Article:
Your piece with Pandora Sykes discussing motherhood brought me here. I enjoyed reading a post on a topic like this without the typical “F him! You can do better! There’s so many fish in the sea!” sort of response which most women give to each other as friendly unsolicited advice that is so unhelpful, even though they are coming from a good place. Every break up is different just as how every relationship is different. You’re allowed to not hate them, just as much as you’re allowed to despise them.

    I agree it is important to be as sad as you want and feel whatever you’re feeling and allow it to run its course. I think being open with yourself allows your mind to think a bit more clearly. The ending spoke to me particularly where you wrote “do not convince yourself that in order to get what you want, you must suffer.” As someone who has somewhat recently gone through a break up this comment stood out and I feel that it’s especially relevant to break ups (like mine) where a relationship is great but situations in life make it difficult to carry on being together and taking a step back is necessary. In my opinion, these types of break ups are markedly difficult to deal with because you don’t have a reason to hate the other person; although anger doesn’t resolve hurt feelings, it definitely makes the process a bit more bearable. Because of this situation, I felt myself (more so in the first month and a half of the breakup) thinking that being depressed and miserable was the only appropriate way to be, and that having fun or being happy would jeopardize getting back together with him – which is obviously ridiculous.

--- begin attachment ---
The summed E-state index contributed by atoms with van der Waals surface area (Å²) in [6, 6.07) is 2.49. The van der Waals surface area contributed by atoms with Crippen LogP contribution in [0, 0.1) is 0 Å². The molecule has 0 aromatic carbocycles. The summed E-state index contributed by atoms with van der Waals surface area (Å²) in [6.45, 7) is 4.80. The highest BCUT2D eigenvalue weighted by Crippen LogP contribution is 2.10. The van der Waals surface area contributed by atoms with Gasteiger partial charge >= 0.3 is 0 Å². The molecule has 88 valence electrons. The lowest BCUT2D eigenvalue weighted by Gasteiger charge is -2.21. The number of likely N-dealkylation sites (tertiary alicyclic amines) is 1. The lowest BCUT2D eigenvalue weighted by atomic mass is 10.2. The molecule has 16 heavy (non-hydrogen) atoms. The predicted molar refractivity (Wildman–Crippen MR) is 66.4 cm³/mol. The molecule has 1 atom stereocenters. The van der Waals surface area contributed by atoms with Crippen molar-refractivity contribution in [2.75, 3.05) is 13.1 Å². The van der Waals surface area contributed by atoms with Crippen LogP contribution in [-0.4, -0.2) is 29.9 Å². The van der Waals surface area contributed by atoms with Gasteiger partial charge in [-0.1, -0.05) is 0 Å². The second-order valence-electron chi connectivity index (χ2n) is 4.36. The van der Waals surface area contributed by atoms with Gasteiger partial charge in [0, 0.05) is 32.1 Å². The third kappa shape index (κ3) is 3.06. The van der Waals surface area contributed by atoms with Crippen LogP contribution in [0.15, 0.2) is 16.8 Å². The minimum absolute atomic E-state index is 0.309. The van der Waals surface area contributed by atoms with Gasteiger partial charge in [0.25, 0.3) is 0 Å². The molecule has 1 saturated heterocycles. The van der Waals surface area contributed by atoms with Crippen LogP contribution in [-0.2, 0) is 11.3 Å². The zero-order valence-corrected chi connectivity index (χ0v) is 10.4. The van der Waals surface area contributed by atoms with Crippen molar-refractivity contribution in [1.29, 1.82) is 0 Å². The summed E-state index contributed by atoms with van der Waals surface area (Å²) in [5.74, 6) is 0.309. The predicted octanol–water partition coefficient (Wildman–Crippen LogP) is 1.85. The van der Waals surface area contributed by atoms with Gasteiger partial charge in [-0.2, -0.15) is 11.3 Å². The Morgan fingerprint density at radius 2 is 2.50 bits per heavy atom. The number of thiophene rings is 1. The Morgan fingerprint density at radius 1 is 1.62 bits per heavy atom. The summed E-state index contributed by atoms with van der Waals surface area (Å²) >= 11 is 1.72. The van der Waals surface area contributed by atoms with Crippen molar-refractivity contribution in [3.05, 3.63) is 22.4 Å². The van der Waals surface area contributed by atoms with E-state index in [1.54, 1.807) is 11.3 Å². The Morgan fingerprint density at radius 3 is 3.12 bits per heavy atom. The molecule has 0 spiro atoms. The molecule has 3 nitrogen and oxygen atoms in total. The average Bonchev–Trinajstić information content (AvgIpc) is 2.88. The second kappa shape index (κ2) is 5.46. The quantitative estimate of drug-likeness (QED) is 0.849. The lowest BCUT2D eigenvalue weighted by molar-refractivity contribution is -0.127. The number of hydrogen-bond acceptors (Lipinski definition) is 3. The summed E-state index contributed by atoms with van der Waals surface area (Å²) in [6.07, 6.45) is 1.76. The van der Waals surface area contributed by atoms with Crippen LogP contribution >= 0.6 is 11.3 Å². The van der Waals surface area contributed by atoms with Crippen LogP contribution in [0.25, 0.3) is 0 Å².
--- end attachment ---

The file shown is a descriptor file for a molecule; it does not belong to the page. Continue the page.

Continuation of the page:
I’m so happy you and Abie now have a wonderful life together and two beautiful babies. I am hopeful that things work out in my situation as well, and I don’t think women or men are weak for feeling that way or remaining hopeful. It’s a strength to own up to your true feelings and be able to interpret them properly. Until this happens, and whether it will or not, I will just continue to work on being my best self because life goes on and eventually you do need to start saying “I’m good!” as opposed to “I’m alrighttttttt” when asked how you are even if it’s a lie and typing an exclamation point feels wrong. As horrendous as it is to know that you have no control in a situation, it’s empowering to know that you are in complete control of yourself.